This recipe makes a shiny, dark brown, chocolately mirror glaze. We used it to cover a torta setteveli which had been covered with a chocolate mousse layer. This amount makes enough to coat a cake with a 20cm diameter, probably a little too much but when it comes to glazing you prefer to have too much than too little.
If you don’t want full coverage on the sides restrain yourself and don’t pour everything, you’ll get nice drops coming down the sides. If this is the effect you’re after you only need half the recipe.
Make sure that the cake you want to cover is as smooth as you can get it. It is easier to do this by cooling (possibly freezing) the coated cake.
This recipe is based on one from the Food Lover’s Odyssey.
- A 20cm diameter cake with a smooth outside (e.g. a mousse or smooth frosting). Make sure it is at least fridge temperature, if you want you can freeze it as well.
- 7g powdered gelatin + 15g water to pre-soak*
- 85g water
- 80g cream
- 40g cocoa powder
- 120g sugar
- Pre-soak the gelatin in cold water until you need it. The powder will absorb all the moisture and become gel like, that’s ok.
- Mix the other ingredients in a small sauce pan and bring to the boil. Once boiling, take it off the heat and stir through the gelatin. The gelatin will now dissolve in the mixture because it is nice and warm.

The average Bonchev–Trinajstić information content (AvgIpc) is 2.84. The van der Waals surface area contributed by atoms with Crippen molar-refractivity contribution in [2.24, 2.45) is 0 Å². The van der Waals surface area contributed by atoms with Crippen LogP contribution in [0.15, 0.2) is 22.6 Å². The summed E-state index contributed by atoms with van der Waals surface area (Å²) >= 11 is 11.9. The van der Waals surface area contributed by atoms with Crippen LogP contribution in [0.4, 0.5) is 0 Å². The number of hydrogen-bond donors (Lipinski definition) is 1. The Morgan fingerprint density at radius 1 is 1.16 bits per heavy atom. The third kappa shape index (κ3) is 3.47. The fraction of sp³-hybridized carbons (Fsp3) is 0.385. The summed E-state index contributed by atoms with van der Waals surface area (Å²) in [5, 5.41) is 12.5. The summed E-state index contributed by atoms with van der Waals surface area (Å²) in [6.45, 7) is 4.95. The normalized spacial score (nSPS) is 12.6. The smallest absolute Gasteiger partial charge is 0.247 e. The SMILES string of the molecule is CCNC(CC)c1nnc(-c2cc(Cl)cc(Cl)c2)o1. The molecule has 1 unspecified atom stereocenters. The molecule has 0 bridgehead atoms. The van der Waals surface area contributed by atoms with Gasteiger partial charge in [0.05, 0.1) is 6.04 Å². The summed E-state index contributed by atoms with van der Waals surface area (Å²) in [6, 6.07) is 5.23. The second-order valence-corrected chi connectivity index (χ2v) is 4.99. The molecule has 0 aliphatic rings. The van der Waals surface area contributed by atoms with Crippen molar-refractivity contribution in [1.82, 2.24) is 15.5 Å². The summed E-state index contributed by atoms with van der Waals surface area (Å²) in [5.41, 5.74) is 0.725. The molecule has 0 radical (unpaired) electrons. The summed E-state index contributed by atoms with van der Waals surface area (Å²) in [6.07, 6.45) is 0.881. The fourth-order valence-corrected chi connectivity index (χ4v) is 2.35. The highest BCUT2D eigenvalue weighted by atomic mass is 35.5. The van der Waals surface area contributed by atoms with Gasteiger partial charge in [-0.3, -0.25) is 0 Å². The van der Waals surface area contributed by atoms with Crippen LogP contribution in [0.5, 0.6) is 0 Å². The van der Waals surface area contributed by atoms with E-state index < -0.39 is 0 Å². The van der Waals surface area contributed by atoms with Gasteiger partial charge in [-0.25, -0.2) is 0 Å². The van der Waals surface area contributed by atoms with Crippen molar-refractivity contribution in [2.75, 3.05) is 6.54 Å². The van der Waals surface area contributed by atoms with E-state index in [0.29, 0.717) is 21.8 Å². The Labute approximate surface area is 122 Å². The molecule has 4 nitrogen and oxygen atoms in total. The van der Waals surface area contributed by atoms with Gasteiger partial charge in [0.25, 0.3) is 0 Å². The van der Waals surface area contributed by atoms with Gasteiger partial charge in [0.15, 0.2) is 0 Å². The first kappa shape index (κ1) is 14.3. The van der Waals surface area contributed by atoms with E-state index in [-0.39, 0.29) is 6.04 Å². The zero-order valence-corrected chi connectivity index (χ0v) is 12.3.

- Cool down the glaze. Most recipes advise cooling to down to 30-40C (90-110F). At this temperature it won’t melt down your cake, but still be fluid enough to poor. In your case, have a look at the glaze itself. When it still pours down in a nice liquid strand, it’s warm enough, use your own judgement to determine whether it will melt away your cake topping.
- Once the glaze is at the right temperature, ours was just warm to the touch, pour it over in one go and ensure it drips down nicely along the sides. It is best to do this while your cake it either on a rack or on a stand that has a smaller diameter than the cake so it will drizzle along nicely.
- Once you’re poured the glaze over it will set quite fast since the cake will be cold and the layer thin, this makes the gelatin set nice and quick but it means you’ve got to keep working at a nice pace.
* There are a lot of different gelatins with different strengths out there. If you find your glaze comes out a little rubbery you may want to decrease the amount you need. If it doesn’t set properly, you can try adding a little more. You can also use sheet gelatin, you probably need about twice as much but we didn’t test it.